Archive for July, 2008

This morning President Bush signed one of the largest housing relief bills in recent history. This is a brief overview of what the bill will do.

From National Public Radio

A look at what the bill would do:

— Give the Treasury Department the power to extend Fannie Mae and Freddie Mac an unspecified line of credit and to buy their stock, if necessary, to prop up the mortgage companies. The two companies back or own $5 trillion in U.S. mortgages — nearly half the nation’s total.

— Allow qualified homeowners facing foreclosure to apply for lower fixed-rate, 30-year mortgages backed by loan guarantees from the Federal Housing Administration. The original lenders would have to agree to take a loss on their loans.

— Create an independent regulator to oversee Fannie Mae and Freddie Mac. The regulator could establish minimum capital requirements for the two companies and limits on their portfolios. It would also have approval power over the pay packages of Fannie Mae and Freddie Mac executives.

— Provide $3.9 billion in grants to communities with the highest foreclosure rates to buy foreclosed and abandoned properties.

— Give about $15 billion in housing tax breaks, including a credit of up to $7,500 for first-time homebuyers who bought homes between April 9, 2008, and July 1, 2009.

— Put a cap of $625,500 on the loans Fannie Mae and Freddie Mac can buy in certain high-priced areas, and a cap in other areas of up to 15 percent above the median home price.

— Count any federal infusion for the mortgage giants under the debt limit, essentially capping how much the government could spend to stabilize the companies without further approval from Congress. As of Tuesday, the national debt that counts toward the limit stood at about $9.5 trillion, roughly $360 billion below the statutory ceiling.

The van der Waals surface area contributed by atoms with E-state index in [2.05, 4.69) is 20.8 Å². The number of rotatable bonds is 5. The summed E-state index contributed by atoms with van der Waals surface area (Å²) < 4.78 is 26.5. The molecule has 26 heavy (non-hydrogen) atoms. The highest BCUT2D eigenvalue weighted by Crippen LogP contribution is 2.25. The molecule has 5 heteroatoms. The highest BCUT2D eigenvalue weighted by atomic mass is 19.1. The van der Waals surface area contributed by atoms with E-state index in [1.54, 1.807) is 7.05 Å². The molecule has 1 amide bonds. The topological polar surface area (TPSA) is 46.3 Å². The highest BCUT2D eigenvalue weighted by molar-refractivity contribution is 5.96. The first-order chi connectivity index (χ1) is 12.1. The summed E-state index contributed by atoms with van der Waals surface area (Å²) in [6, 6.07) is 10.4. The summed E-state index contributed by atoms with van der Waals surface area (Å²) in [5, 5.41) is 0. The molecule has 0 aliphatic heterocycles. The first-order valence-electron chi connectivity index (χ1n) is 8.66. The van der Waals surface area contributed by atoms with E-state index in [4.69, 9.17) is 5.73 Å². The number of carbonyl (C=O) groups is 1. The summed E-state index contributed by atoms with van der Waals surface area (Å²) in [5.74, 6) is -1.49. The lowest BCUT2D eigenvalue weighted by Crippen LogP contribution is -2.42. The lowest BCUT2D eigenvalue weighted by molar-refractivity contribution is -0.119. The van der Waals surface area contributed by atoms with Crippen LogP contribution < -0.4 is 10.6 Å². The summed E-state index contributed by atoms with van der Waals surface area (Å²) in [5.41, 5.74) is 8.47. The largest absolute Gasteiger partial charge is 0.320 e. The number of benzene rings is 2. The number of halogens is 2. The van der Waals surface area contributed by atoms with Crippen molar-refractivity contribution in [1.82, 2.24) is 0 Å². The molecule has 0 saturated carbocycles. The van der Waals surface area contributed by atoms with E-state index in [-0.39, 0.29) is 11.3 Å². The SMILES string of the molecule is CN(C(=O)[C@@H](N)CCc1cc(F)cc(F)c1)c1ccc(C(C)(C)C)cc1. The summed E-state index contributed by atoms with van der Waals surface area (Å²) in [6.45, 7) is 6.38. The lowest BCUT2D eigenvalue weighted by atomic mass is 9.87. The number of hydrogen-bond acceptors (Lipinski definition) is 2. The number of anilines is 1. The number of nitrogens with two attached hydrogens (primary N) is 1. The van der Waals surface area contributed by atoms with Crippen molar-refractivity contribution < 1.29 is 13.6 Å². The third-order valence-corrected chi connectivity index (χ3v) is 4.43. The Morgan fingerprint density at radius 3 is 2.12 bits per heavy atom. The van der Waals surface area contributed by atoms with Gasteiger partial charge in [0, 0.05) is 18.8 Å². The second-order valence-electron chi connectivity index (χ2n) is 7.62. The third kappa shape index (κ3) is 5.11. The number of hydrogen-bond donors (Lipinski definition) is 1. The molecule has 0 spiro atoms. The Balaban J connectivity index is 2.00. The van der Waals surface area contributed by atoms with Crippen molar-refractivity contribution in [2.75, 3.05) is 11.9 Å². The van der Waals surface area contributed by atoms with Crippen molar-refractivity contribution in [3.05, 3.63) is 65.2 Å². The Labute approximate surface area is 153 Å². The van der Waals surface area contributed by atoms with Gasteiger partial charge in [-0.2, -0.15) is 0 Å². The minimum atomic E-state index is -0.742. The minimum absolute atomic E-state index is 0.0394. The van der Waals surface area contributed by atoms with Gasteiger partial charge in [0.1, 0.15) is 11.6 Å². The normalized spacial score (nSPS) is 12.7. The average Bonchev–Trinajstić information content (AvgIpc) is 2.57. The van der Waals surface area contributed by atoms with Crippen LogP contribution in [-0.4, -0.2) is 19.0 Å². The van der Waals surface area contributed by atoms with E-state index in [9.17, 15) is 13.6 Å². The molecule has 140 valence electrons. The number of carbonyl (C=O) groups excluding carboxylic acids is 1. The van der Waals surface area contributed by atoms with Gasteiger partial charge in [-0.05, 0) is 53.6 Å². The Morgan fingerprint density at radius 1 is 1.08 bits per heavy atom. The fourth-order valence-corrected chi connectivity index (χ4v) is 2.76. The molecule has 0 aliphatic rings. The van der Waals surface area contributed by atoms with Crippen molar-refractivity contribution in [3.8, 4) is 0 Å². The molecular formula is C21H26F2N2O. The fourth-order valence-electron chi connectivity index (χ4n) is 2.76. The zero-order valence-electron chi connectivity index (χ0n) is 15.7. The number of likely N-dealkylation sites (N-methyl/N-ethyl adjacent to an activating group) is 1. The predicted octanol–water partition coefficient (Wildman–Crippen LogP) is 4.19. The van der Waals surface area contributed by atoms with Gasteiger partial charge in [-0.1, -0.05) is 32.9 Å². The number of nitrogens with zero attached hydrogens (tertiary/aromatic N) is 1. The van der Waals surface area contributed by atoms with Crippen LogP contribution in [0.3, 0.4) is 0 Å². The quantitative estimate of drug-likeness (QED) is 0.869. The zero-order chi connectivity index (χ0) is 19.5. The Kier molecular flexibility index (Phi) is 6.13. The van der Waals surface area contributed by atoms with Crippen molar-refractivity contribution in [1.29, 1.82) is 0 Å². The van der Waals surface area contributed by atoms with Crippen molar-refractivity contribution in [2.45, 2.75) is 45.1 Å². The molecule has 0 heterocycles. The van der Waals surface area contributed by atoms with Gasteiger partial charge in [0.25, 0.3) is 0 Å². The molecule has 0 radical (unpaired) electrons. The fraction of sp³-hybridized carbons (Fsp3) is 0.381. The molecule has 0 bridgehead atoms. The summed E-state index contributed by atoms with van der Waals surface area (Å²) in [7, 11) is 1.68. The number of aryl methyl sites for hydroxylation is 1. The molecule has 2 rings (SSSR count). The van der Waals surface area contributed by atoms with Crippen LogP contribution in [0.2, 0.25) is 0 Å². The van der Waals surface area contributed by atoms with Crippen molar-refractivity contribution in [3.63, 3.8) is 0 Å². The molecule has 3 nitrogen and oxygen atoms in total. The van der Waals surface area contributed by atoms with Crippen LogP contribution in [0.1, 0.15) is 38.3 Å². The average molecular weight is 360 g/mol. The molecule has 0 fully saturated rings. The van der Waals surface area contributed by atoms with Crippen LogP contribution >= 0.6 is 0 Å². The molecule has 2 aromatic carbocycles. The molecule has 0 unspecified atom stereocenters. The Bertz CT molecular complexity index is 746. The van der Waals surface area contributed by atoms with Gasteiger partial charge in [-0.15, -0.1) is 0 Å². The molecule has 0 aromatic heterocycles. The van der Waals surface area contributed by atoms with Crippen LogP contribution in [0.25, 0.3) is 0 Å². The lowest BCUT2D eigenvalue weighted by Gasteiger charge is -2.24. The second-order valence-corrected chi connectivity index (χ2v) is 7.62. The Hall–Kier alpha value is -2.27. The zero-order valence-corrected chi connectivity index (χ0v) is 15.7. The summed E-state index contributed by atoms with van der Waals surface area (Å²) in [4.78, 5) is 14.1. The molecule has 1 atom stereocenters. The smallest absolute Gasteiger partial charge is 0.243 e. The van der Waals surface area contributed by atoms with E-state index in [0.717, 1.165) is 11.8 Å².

Material from The Associated Press was used in this report.


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An energy efficient home not only saves you money, it also reduces the growing strain on the America’s resources.  Even by changing a few of your light bulbs to Compact Fluorescent Light bulbs makes a world of difference on the environment and on your energy bill.

Here are a few cheap and some not so cheap ways to make your existing home an energy efficient home:

CFL’s – Change your light bulbs to Compact Fluorescent Light bulbs.  CFL’s last 10 times longer, produce 70% less heat, and they use just a fraction of the energy than incandescent bulbs.

Natural Light – Consider adding skylights, sun tunnels, and well placed mirrors.  Some studies have proven that natural daylight can help to improve your health when ill.

Modern Appliances – Replace your major appliances if they are 15 years or older.  Refrigerators, heaters, and air conditioners 20 years ago used twice as much energy as they do today.  Look for the Energy Star logo.

Insulation – Have an insulation sub-contractor look at your insulation if you don’t what is behind your walls or if it was built before 1981.  Some houses that are 100 years old don’t even have insulation.  It may cost $10,000 upfront, but your energy bill could be cut in half when your home is insulated properly.  Don’t forget to insulate your attic, crawl spaces, foundation, and hot water pipes.